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The contraceptive Injection

 Quick Facts

  • It is a shot containing hormones.
  • There is generally a delay in your return to fertility.


With proper administration, the Injection is more than 99% effective in preventing pregnancy
Injection 99%

Key Benefits 

  • It is very effective
  • Widely available
  • It protects for up to 12 weeks.

What is a Contraceptive injection?

The contraceptive Injection contains hormones, either the progestin alone or progestin and estrogen in combination. It works similar to the pill or a vaginal ring.  Like the combined pills, they prevent pregnancy by suppressing ovulation and preventing your ovaries from releasing an egg. Also, they help to:

  • Thicken the cervical mucus, thus preventing the sperm from reaching an egg.
  • Making the lining of the uterus (endometrium) thin prevents the implantation of a fertilized egg.

You usually have the injections in your buttocks, but you can also have them in your upper arm.

How is contraceptive Injection given?

  • The Injection is given in your buttock or upper arm muscles.
  • The best time to get it is during the first five days of your period. It will protect you straight away from pregnancy.
  • If you get injected later in your cycle, you must use condoms for seven days after getting the Injection for protection.
  • If you choose to have the Injection during your cycle, you should have a pregnancy test before the Injection and another test in 4 weeks to ensure you are not pregnant.

It is essential to get injections repeatedly every 12/13 weeks. But if it has been more than 15 weeks since your last Injection, talk to your doctor.


  • The Injection protects for either 8 or 13 weeks, depending upon the type.
  • It does not interrupt sex as in condom use
  • You may consider it if you can’t use estrogen-containing methods.
  • You need not remember to take a pill daily.
  • It is even safe to use if you’re breastfeeding.
  • The Injection may decrease the heavy, painful periods for some women.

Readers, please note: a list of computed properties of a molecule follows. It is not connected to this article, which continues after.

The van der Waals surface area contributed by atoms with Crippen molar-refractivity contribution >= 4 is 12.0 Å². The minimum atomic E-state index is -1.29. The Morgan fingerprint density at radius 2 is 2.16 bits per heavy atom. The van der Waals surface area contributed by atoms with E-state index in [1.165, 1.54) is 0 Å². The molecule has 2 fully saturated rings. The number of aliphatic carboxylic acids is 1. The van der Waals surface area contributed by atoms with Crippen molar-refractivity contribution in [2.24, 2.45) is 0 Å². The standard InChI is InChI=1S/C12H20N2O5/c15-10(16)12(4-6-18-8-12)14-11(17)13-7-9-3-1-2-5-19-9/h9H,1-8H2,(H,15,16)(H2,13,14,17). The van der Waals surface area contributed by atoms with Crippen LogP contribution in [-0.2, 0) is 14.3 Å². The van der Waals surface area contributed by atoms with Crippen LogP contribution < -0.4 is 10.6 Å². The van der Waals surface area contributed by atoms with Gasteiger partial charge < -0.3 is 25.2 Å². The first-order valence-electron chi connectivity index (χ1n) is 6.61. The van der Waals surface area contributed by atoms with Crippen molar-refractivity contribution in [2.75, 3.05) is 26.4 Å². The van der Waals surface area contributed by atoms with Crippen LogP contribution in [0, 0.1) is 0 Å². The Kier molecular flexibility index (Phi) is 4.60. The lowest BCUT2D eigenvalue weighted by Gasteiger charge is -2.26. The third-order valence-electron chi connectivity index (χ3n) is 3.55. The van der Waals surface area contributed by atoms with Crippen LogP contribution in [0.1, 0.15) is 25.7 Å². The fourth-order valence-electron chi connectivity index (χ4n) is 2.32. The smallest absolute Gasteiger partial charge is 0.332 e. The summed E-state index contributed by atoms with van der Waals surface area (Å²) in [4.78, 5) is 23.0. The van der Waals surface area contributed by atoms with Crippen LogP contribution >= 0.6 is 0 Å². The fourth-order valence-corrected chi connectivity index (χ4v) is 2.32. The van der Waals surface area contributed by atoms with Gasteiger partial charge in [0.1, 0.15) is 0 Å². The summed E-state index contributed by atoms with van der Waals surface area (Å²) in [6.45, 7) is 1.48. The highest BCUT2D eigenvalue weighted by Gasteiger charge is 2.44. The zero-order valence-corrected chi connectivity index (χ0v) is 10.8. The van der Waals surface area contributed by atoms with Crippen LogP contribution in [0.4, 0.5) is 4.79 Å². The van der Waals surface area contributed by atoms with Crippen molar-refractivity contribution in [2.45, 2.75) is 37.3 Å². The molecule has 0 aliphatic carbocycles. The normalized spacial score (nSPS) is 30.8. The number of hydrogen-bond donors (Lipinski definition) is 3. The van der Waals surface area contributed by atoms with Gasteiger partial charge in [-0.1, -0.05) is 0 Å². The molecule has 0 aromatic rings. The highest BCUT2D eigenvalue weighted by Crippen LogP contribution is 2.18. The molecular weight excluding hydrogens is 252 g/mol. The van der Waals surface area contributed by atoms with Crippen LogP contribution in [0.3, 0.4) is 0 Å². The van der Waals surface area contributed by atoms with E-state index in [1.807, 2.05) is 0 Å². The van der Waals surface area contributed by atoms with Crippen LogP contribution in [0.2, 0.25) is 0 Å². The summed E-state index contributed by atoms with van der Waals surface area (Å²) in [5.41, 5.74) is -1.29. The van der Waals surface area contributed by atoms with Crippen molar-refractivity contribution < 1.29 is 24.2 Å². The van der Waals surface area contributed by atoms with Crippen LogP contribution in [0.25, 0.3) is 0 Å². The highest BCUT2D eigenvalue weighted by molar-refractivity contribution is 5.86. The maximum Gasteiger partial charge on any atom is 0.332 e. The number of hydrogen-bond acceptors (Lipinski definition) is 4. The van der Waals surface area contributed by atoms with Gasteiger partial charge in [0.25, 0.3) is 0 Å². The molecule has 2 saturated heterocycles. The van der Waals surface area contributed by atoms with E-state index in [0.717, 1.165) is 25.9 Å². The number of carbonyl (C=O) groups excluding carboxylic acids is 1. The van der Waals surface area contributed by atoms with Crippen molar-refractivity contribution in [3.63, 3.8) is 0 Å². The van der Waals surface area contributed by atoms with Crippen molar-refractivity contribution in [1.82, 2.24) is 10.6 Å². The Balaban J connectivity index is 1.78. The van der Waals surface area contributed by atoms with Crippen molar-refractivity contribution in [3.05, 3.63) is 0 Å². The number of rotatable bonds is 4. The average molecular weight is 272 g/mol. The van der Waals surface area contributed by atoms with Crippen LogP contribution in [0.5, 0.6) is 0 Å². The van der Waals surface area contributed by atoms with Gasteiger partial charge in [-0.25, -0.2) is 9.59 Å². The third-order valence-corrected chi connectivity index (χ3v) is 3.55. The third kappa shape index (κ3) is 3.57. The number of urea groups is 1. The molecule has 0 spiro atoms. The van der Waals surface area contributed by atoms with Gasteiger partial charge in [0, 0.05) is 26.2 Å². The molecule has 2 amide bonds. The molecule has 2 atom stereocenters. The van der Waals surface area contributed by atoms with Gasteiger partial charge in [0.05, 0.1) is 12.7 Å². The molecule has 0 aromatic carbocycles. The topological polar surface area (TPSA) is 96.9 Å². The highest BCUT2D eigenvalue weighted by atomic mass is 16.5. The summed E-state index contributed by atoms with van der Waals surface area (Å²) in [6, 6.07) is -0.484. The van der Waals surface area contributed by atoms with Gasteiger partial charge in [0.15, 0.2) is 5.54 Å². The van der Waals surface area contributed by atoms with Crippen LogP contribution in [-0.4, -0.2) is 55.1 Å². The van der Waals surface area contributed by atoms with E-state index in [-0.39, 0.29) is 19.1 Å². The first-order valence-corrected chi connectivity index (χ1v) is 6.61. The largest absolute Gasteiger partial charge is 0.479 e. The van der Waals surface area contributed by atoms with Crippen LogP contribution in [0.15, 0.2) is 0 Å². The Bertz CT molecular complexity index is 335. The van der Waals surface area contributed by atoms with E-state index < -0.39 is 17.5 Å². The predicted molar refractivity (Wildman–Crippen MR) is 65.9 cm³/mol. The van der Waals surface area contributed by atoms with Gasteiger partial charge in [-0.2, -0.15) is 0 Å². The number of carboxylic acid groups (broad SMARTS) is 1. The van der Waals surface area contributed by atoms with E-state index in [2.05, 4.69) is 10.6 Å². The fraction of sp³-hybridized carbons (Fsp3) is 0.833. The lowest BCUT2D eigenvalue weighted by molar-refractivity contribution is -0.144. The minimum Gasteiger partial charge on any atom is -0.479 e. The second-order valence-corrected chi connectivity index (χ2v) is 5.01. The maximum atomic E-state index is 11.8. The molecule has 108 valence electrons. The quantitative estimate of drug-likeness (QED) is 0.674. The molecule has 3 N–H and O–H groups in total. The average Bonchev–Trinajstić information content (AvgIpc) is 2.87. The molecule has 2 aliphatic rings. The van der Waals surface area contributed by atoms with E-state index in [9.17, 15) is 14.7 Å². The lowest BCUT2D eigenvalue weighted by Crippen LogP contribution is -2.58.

• Other medications do not affect its working.
  • It is easy to maintain privacy while using it.
  • There is some flexibility in return visits. You may return as much as two weeks early or later than the due date for Injection.


  • The Injection does not protect you from HIV (AIDS) and other sexually transmissible infections (STIs).
  • Return of fertility may take up to a year after the last Injection, which is longer than other reversible contraceptive methods.
  • Some side effects, such as nausea, headache or abdominal pains, acne, hair loss, decreased sex drive and mood swings, and changes in your periods may occur.
  • Side effects, if any, may continue for as long as the Injection lasts or even for some time later.
  • You may sometimes gain some weight.
  • Your periods may become irregular, heavier, shorter, lighter, or stop altogether. Breast tenderness and depression are bothersome side effects.
  • There is the weakening of bones after repeated use for a more extended period.

Essential Tips

  • Avoid high-pressure sexual situations and drugs or alcohol that can affect your good judgment. Pressure from your peers can make this decision very difficult. Be prepared to get better at it.
  • Stand by your decision and never feel bad about saying no to the intercourse.
  • Plan about a backup contraceptive if you fail and get caught up in the “heat of the moment.”
  • Even if you go for Abstinence, it is good to learn about other contraceptives.

Recommended to use if

  • If you miss having an injection for more than 14  weeks, it is better to use condoms until the Injection has started working again. 
  • It would be better to note the date or a reminder on your phone when your next Injection is due.
  • If you wish to get pregnant in the next 12 to 18 months, using another reversible contraceptive method is better. When you stop using the contraceptive Injection, it can take several months before you will be pregnant.
  • Use Emergency Contraception as a ‘backup’ if you are more than two weeks late for DMPA injection or more than three days for combined monthly Injection.

Not Recommended if

  • You are doubtful if you are pregnant.
  • You are breastfeeding for less than six weeks after childbirth.
  • There is or was an incidence of breast cancer.
  • You have had ischaemic heart disease, severe blood pressure, and diabetes mellitus for more than 20 years with complications.
  • You suffer from deep vein clots, pulmonary embolism, or liver disease.
  • There is bleeding after sex, or periods are irregular
  • You don’t like any change in your menstrual cycle
  • There may be some weight gain with Injection. If you do not wish so, do not go for it.
  • You have high weight.
  • If you wish to have a baby soon ( months).

In Short

The contraceptive Injection is a highly effective method of birth control that can protect against pregnancy for up to 3 months. However, you must not use it if you want to get pregnant immediately after.

  1. N H S
    Your contraception guide
  2. AIIMS India
    Guide Book for Health-Care Providers
  3. Healthdirect Australia
    injection contraceptive
  4. Department of Health, State Government of Victoria, Australia
    Contraception – injections for women





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